The “Why We Drive” series, brought to you by Drive Coffee, exists to celebrate International Scouts and the people that drive them. In this installment we sit down with New Legend 4×4 Founder/Owner, Sean Barber, to ask the age old question, “Why do you drive?” Check out the video to get a little look into Sean’s story!
To learn more about the story of Sean and New Legend 4×4 be sure to check out “Our Story”, “Building a Brand”, and“New Legend 4×4 – Quality Built Machines”!
Again, special thanks to our friends over at Drive Coffee for helping keep us on the road! Check out some of our road trip essentials below:
LE MANS | Medium Roast
MONACO | Light Roast
MOJAVE LATTE | Cold Brew
NITRO | Cold Brew
“I’ve always been captivated by driving I think ever since I was a little it started with bicycles, go carts, and just any motorized thing but what driving meant to me was freedom. I remember early days when I was 14-15 hopping in my moms car and just ripping around the neighborhood. Just the idea and sense of freedom of driving was big to me. As I discovered off-roading as I grew older that was a whole new opportunity and I think about driving getting us to places like this[Big Horn Mountains in Wyoming], sure you can hike but that takes a lot of work. Driving just gets you to amazing places and it does so in a way that allows you to be with your friends and your family in a real special way to build memories.”
“When I first discovered an international scout it was back in the early 90’s. My brother-in-law had bought this 1978 International Scout and I remember the day very clearly that I’ve got to drive that truck and to me it was the perfect blend of this off-road capable vehicle, this kind of classic American made machine. It was just the right size, it just felt right, it drove right, and I knew that day that I had to have one. So I set out, I don’t even remember how you buy on back then like there wasn’t Facebook or Craigslist back then but I found my first scout and that started really what has been a 25 year journey of owning, building, and loving International Scouts and just what they mean.”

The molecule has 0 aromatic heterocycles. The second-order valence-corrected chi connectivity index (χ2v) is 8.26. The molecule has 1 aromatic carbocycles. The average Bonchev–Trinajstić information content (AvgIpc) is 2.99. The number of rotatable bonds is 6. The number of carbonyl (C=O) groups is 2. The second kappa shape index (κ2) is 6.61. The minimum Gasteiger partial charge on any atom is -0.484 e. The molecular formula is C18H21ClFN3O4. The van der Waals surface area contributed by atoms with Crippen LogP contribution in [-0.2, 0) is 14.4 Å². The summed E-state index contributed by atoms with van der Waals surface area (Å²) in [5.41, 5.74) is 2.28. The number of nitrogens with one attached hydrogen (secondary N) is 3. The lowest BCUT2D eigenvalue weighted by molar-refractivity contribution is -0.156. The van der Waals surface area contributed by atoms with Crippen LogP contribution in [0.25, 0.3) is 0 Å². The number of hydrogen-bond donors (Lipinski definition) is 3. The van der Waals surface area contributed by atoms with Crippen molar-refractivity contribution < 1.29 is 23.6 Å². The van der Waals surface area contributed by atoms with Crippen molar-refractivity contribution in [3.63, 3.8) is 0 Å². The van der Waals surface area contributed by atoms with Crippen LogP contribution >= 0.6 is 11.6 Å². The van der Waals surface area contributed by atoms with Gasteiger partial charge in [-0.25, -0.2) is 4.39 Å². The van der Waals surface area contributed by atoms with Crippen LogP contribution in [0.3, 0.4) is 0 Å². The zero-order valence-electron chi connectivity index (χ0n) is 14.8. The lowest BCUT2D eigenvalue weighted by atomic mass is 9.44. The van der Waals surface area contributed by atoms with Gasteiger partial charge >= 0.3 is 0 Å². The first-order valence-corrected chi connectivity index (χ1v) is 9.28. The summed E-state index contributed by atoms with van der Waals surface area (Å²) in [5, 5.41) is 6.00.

“One of the things in particular I love about driving old vehicles, vintage vehicles, is the sense of connectedness that they give you to your environment. From the visibility out the windows, to the kind of clunky gears. To the way that the mechanical nature of opening the doors and closing the doors and everything around the vehicle is very connected and helps you to be in the present moment. I think that’s really special.”
“Particularly with a Scout you become part of a community, really a tribe of people. You gain instant friends not only in the Scout community but just in the world. When you go to a gas station or grocery store or anywhere, you’re constantly being bombarded with people sharing memories about an uncle, grandfather, or a father/mom that had a Scout. I really love that and there’s just so many ways of connection. I think about just connection to nature, connection to the machine, connection to people, and connection and memories with your family. They’re all really powerful in an old rig.”